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Teen volunteers sought

April 20, 1999|By MARLO BARNHART

DOWNSVILLE - Area teenagers looking for a way to earn community service hours may show up Saturday on Dam No. 4 Road for a "rock" festival.

Community volunteers are welcoming anyone willing to come out and help clear brush and restack rocks on a pre-Civil War fence lining the road.

Pastor Jan Dorsey of the Downsville Church of the Brethren figured why not help area teenagers earn the community service credits necessary for high school graduation.

Forms will be available at the site Saturday when work begins at 8 a.m., Dorsey said.

The origin of the fence is subject of debate.

Some believe it was built by slaves and farmhands laboring to clear antebellum fields of the seemingly inexhaustible supply of limestone, the bane of every Washington County farmer trying to plant a crop.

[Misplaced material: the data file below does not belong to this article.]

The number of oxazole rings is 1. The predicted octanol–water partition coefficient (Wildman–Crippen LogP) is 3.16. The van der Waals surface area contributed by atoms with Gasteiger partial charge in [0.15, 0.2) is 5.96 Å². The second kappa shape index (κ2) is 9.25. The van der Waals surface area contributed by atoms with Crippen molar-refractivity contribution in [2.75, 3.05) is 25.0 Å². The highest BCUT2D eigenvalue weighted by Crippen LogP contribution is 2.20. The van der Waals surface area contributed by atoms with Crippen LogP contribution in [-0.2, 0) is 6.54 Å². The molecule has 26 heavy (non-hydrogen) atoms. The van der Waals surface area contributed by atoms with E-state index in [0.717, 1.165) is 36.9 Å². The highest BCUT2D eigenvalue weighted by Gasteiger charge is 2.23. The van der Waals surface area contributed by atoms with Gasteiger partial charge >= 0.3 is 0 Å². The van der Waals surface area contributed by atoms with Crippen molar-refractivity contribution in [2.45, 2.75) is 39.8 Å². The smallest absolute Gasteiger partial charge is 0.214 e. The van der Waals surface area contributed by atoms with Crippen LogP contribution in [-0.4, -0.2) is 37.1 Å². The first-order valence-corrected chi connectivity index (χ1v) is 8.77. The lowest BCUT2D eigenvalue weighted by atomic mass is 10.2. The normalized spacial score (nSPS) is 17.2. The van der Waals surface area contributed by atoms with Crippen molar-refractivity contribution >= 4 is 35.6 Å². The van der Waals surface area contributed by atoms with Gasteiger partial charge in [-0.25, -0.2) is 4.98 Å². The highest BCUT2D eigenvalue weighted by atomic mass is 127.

The crumbling pre-Civil War fence stretches for several miles on both sides of the road.

"The fences were dry stacked when they were built. In other words, no mortar was used and over the years some stones have come loose and tumbled down," Dorsey said.

Weeds and debris are choking out whole sections of the fence, hampering visibility for drivers using the narrow but heavily traveled road that leads to the Potomac River.

The project began last fall with the 250-foot section of fence across from the church.

Volunteers are asked to bring their own tools, gloves, work shoes and safety glasses.

The Washington County Roads Department sprayed the fence walls last September to kill weeds, Dorsey said.

They also will put up road safety signs and provide safety vests on the days of the spring cleanups which include May 8 and 22, and June 5 and 19.

Dorsey asks that drivers using the road during the cleanup drive slowly and carefully, and watch out for workers.

"For safety reasons, we can't use workers younger than high school age," Dorsey said.

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